The Professor Explains Creation (Frag. 5)

Submitted by Ken Watts on Thu, 01/18/2007 - 08:08

"Fine. I'll give you the garden. And…"

He stuck up a hand.

"…before you say it, I'll give you the trees as well, which could parallel the creation of plants in the first chapter. But after that, in the first chapter, we come to the fourth day of creation, and the sun, moon, and stars. In the second chapter, we have a description of four rivers. How, pray tell, can you connect those?"

"You are mad at me."

"No, I'm not."


"If I say I am not angry, Miss. Simple, then I am. Not. Angry."

She smiled.


"The rivers, Miss."

"Oh. Yeah. Well, you know how you said the sun and the moons and the stars paralleled light on the first day? How the third day talks about light, and the fourth day talks about lights?"


"But I'm sure you said it, in class, when…"

"A joke, Miss. Simple. Of course I remember."

"Oh. Well, do you rem…you also said that the light on the first day was used to create time—day and night, you said—and the lights—the stars and the moon—on the third day were used to mark the times and the seasons?"

"I am familiar with my own lecture."

"Well I was thinking that the water in the second chapter is parallel to the light in the first. And the rivers are just a bunch of different waters, just like the lights are a bunch of different lights, you see, and then I was thinking that the water was used to make things grow, and it talks about all these places where the rivers go, and the places must have gardens, 'cause people live there, and so…"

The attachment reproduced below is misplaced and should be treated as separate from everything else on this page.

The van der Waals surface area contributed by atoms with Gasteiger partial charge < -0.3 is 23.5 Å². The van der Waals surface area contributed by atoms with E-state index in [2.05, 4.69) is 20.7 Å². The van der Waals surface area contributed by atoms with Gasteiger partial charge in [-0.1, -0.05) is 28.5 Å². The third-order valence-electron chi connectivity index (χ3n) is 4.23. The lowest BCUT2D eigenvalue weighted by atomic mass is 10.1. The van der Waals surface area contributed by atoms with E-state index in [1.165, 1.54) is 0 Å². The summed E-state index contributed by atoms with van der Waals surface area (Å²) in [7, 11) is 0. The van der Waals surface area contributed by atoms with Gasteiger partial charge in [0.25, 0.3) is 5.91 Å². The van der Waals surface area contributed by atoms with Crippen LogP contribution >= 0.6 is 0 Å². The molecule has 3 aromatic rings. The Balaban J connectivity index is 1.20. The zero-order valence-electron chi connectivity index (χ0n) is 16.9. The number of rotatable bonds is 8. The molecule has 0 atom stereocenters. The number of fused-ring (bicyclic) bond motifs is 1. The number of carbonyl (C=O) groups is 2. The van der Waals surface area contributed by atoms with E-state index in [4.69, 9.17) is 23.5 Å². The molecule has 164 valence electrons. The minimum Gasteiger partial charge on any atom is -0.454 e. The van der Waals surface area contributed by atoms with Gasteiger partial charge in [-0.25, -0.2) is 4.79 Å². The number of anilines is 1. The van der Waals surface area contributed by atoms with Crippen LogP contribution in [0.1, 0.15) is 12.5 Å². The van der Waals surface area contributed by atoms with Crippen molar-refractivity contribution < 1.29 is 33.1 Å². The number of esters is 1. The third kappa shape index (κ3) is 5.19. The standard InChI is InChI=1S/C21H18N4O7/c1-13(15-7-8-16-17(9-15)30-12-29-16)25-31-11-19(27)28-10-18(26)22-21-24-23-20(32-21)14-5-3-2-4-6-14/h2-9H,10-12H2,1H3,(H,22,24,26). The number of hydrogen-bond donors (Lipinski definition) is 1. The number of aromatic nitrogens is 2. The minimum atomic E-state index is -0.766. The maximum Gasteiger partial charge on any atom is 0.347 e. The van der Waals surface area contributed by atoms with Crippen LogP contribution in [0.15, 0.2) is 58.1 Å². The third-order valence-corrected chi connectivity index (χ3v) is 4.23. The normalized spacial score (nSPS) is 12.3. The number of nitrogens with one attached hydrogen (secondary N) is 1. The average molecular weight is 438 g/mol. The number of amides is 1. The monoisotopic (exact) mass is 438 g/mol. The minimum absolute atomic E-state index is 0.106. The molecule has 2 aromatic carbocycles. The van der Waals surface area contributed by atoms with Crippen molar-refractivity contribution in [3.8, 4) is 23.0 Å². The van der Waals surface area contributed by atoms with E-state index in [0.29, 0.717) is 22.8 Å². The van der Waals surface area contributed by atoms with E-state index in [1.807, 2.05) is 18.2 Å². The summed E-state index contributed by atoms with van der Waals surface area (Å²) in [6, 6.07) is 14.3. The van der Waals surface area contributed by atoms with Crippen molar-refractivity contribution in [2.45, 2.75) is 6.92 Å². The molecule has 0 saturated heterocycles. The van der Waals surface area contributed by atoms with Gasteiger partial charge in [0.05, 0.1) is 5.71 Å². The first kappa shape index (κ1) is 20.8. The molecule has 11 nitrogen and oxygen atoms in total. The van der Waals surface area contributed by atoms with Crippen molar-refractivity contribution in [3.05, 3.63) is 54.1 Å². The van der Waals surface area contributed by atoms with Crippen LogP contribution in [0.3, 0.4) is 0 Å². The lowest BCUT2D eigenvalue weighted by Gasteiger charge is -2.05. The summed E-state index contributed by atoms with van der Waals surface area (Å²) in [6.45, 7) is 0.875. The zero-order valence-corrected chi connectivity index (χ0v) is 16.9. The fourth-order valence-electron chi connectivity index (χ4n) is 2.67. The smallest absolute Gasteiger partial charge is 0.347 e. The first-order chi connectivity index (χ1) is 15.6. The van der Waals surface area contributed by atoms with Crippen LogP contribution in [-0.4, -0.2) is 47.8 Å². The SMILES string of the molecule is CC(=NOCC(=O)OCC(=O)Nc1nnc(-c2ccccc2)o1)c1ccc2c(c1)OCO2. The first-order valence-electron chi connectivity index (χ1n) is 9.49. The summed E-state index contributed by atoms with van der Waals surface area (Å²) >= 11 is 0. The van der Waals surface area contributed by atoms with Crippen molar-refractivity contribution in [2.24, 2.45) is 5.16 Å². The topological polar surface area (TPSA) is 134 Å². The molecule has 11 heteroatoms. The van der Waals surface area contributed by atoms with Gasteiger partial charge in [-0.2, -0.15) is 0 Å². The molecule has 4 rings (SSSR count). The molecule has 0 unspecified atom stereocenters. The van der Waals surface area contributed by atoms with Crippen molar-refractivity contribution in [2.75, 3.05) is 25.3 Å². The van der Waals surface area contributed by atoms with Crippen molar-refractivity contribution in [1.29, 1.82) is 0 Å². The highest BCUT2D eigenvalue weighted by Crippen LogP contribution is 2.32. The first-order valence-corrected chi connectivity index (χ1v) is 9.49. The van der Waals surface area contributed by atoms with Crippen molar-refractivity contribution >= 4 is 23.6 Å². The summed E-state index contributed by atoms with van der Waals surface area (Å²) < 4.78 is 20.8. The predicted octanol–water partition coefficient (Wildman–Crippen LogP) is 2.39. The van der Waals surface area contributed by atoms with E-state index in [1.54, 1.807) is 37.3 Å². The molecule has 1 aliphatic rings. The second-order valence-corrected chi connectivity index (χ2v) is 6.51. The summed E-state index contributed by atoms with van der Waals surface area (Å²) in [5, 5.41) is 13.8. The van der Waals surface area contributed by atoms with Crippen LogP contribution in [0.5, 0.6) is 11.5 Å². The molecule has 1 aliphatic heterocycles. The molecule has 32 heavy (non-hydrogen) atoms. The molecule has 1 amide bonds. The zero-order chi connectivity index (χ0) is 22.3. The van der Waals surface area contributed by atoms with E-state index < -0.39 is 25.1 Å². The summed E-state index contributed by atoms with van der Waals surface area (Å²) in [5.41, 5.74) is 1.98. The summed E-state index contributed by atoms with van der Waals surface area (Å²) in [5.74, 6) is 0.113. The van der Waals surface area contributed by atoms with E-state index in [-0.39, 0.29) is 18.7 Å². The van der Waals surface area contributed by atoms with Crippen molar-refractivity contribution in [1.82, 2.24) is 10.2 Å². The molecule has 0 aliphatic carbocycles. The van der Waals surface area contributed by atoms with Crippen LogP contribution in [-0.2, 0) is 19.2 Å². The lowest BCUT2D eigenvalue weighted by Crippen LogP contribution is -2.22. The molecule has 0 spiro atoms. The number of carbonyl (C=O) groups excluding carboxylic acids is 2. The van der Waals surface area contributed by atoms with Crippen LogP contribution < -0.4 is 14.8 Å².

The professor spoke. "…and so the rivers are parallel to the water, just like the stars and the moon are parallel to the light."

"Yeah. Sort of."

"And then it talks about the garden again, and the human in the garden, and the trees. And you think this is like the first chapter talking about the creation of birds and…"

"Well, the birds fill the sky, and that's a space, like the garden is. And the trees fill the garden…"

"I GET IT, Miss. Simple. I really do. And then…"

"Then the animals are created, just like in the first story, and the human is split into male and female, just like it says they're created male and female in the first story, and the human names the animal, which you said is a sign of domination…"


"Yeah. Just like the first story."

The professor tapped the eraser end of his pencil on his antique oak desk thoughtfully for several minutes.